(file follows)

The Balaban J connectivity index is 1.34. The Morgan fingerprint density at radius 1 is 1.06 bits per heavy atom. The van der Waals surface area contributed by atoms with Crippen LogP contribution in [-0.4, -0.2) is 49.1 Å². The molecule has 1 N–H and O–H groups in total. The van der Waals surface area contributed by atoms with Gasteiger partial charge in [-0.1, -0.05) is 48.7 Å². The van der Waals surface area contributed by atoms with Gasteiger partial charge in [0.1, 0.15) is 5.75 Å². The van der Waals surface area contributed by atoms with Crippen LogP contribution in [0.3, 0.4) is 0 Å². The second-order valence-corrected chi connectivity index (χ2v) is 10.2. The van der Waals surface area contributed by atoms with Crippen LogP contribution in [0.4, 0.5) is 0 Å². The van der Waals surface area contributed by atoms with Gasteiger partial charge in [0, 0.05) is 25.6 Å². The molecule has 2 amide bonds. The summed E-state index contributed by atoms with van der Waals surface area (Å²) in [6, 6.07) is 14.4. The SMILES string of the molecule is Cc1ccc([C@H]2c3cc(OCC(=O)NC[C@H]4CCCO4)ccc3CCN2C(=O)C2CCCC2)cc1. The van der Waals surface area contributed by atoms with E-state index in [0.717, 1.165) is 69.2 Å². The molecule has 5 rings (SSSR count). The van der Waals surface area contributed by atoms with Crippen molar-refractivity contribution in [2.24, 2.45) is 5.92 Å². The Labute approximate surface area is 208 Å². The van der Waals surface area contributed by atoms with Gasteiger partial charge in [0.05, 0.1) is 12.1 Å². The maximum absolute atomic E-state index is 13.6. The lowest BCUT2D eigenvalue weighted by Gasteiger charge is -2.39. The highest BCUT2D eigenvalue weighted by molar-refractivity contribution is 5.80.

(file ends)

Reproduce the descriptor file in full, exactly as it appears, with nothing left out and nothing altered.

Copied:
The Balaban J connectivity index is 1.34. The Morgan fingerprint density at radius 1 is 1.06 bits per heavy atom. The van der Waals surface area contributed by atoms with Crippen LogP contribution in [-0.4, -0.2) is 49.1 Å². The molecule has 1 N–H and O–H groups in total. The van der Waals surface area contributed by atoms with Gasteiger partial charge in [-0.1, -0.05) is 48.7 Å². The van der Waals surface area contributed by atoms with Gasteiger partial charge in [0.1, 0.15) is 5.75 Å². The van der Waals surface area contributed by atoms with Crippen LogP contribution in [0.3, 0.4) is 0 Å². The second-order valence-corrected chi connectivity index (χ2v) is 10.2. The van der Waals surface area contributed by atoms with Crippen LogP contribution in [0.4, 0.5) is 0 Å². The van der Waals surface area contributed by atoms with Gasteiger partial charge in [0, 0.05) is 25.6 Å². The molecule has 2 amide bonds. The summed E-state index contributed by atoms with van der Waals surface area (Å²) in [6, 6.07) is 14.4. The SMILES string of the molecule is Cc1ccc([C@H]2c3cc(OCC(=O)NC[C@H]4CCCO4)ccc3CCN2C(=O)C2CCCC2)cc1. The van der Waals surface area contributed by atoms with E-state index in [0.717, 1.165) is 69.2 Å². The molecule has 5 rings (SSSR count). The van der Waals surface area contributed by atoms with Crippen molar-refractivity contribution in [2.24, 2.45) is 5.92 Å². The Labute approximate surface area is 208 Å². The van der Waals surface area contributed by atoms with Gasteiger partial charge in [0.05, 0.1) is 12.1 Å². The maximum absolute atomic E-state index is 13.6. The lowest BCUT2D eigenvalue weighted by Gasteiger charge is -2.39. The highest BCUT2D eigenvalue weighted by molar-refractivity contribution is 5.80.